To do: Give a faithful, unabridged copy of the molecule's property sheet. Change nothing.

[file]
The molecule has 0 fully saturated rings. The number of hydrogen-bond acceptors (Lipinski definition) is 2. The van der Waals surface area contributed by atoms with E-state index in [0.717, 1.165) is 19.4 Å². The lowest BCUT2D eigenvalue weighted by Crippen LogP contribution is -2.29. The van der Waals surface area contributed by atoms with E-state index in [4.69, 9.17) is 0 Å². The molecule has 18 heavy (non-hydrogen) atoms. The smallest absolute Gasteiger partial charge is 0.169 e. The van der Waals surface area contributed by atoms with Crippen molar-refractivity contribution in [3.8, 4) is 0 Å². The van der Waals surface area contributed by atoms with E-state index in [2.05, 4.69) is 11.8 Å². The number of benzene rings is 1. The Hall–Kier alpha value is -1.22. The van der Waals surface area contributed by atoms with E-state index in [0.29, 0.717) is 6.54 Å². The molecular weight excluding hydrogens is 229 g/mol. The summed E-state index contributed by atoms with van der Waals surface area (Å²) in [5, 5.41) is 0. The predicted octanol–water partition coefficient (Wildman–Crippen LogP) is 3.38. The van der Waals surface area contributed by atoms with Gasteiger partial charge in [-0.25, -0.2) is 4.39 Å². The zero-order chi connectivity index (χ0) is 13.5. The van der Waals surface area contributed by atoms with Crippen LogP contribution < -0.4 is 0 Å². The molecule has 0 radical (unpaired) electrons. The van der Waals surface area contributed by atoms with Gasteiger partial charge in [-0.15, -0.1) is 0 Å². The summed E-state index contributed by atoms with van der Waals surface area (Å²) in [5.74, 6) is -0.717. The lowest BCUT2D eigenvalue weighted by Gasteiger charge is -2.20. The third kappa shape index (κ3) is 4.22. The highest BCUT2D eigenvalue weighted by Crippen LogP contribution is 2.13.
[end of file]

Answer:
The molecule has 0 fully saturated rings. The number of hydrogen-bond acceptors (Lipinski definition) is 2. The van der Waals surface area contributed by atoms with E-state index in [0.717, 1.165) is 19.4 Å². The lowest BCUT2D eigenvalue weighted by Crippen LogP contribution is -2.29. The van der Waals surface area contributed by atoms with E-state index in [4.69, 9.17) is 0 Å². The molecule has 18 heavy (non-hydrogen) atoms. The smallest absolute Gasteiger partial charge is 0.169 e. The van der Waals surface area contributed by atoms with Crippen molar-refractivity contribution in [3.8, 4) is 0 Å². The van der Waals surface area contributed by atoms with E-state index in [2.05, 4.69) is 11.8 Å². The number of benzene rings is 1. The Hall–Kier alpha value is -1.22. The van der Waals surface area contributed by atoms with E-state index in [0.29, 0.717) is 6.54 Å². The molecular weight excluding hydrogens is 229 g/mol. The summed E-state index contributed by atoms with van der Waals surface area (Å²) in [5, 5.41) is 0. The predicted octanol–water partition coefficient (Wildman–Crippen LogP) is 3.38. The van der Waals surface area contributed by atoms with Gasteiger partial charge in [-0.25, -0.2) is 4.39 Å². The zero-order chi connectivity index (χ0) is 13.5. The van der Waals surface area contributed by atoms with Crippen LogP contribution < -0.4 is 0 Å². The molecule has 0 radical (unpaired) electrons. The van der Waals surface area contributed by atoms with Gasteiger partial charge in [-0.15, -0.1) is 0 Å². The summed E-state index contributed by atoms with van der Waals surface area (Å²) in [5.74, 6) is -0.717. The lowest BCUT2D eigenvalue weighted by Gasteiger charge is -2.20. The third kappa shape index (κ3) is 4.22. The highest BCUT2D eigenvalue weighted by Crippen LogP contribution is 2.13.